For 20 years, the Community Health Advancement Program (CHAP) has drawn thousands of medical and health science students into leading and participating in volunteer service, touching the lives of more than 10,000 individuals. Its students and programs demonstrate the quiet dedication of many students seeking to address identifiable unmet needs in local underserved communities.
The first CHAP project was the Saturday Clinic at Holly Park Community Health Center, located in a low-income housing project in Seattle. CHAP was born from the match between the needs of the Health Center, its patients and the aspirations of medical students wanting to serve. It provided the community with the only local weekend clinic and provided the students an avenue for living their values. It provided volunteer faculty and attending physicians with a focus for teaching community-oriented primary care, leadership skills and cross-cultural medicine.
By the late 1980's, CHAP consisted of the Saturday Clinic and Brown Bag Community Health Seminars. Each year there were 10 leaders who administered the projects and over 200 volunteers. The modest needs for funding were raised by the students. In the 1990's, CHAP projects expanded to include, not only the Saturday clinic, but a flu shot clinic for elderly, a pre-sports physical clinic for low-income teen athletes, a cooking project for The Seattle Chicken Soup Brigade, which provides food for home-bound persons with HIV/AIDS, a dermatology clinic for the homeless in a downtown shelter, a diabetic education and foot care project and an adolescent mentoring and health promotion project. The Saturday Clinic and the Chicken Soup Brigade Cooking Project ended only when the co-sponsoring agencies became unable to provide the needed services.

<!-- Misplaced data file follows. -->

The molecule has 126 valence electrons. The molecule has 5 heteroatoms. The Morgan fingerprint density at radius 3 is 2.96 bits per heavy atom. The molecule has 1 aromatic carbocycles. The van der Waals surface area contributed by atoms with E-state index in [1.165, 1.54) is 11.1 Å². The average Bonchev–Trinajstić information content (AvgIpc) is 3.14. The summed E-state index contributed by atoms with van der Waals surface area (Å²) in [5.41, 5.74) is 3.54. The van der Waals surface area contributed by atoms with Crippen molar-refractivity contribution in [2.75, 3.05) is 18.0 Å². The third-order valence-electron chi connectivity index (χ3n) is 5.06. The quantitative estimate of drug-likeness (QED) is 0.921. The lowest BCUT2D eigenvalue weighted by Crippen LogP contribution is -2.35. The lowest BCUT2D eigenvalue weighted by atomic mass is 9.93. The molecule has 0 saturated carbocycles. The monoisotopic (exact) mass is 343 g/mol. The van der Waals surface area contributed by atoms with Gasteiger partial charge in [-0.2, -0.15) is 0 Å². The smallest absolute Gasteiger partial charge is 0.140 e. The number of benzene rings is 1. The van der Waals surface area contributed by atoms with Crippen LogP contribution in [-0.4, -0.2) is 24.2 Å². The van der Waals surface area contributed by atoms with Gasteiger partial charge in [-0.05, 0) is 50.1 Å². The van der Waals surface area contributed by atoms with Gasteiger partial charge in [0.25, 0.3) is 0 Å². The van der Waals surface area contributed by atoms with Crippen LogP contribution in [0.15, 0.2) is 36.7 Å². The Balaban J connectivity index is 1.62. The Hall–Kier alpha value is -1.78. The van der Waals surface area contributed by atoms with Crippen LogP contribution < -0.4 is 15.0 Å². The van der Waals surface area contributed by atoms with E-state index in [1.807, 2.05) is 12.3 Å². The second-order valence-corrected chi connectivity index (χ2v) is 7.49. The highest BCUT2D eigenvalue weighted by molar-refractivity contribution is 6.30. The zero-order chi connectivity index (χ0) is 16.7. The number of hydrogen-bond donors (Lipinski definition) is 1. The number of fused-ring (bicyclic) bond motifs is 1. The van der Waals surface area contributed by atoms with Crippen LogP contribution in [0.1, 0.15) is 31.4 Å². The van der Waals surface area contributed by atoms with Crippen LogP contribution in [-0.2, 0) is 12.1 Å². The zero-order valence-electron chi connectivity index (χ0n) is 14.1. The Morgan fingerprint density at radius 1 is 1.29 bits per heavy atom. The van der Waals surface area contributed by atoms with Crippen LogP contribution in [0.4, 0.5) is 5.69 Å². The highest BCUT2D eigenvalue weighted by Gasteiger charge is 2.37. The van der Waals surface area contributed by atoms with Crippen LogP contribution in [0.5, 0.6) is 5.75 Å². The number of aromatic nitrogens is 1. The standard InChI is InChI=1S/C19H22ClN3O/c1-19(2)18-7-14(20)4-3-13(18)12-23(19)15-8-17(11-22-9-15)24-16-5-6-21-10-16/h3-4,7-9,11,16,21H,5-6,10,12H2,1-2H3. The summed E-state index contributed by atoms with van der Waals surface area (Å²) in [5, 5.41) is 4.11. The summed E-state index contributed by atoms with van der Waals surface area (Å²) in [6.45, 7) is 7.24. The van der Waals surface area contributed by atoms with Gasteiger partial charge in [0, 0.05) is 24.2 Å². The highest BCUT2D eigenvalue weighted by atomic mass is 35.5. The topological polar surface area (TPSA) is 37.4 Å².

CHAP projects share six tenets. First, projects require highly interested students and there is no credit or stipend for participating. Second, projects develop from unmet needs defined by the community; there would be no dermatology care for the sheltered homeless, nor mentoring for teens if CHAP were not providing the service. Third, students must develop tools and processes to implement, support, evaluate and modify projects. Funds are raised by the students. Fourth, projects link with ongoing services within the community. Fifth, projects must provide a vehicle for students to learn as they serve. CHAP is sponsored by the University of Washington Department of Family Medicine, which provides training and backup for the students. Sixth, all programs must be evaluated regularly.
The story of CHAP's growth is the story of quality volunteer service that emerges when care is taken to have a community identify its needs and to realistically develop a program which volunteers can implement, administer and continuously staff. While these are health students, they have not only been providing medical service, they teach, mentor, tutor, cook, fund raise, and do needs assessments.
"To recognize CHAP with this award would be to recognize three notable groups: the communities who have welcomed CHAP and identified needs which CHAP could meet, the community agencies who have partnered with CHAP students to better meet the needs of the communities they serve, and thousands of volunteer who have kept CHAP alive these 20 years as a vehicle for communities and students alike," remarked Sharon Dobie, Associate Professor, Department of Family Medicine, University of Washington.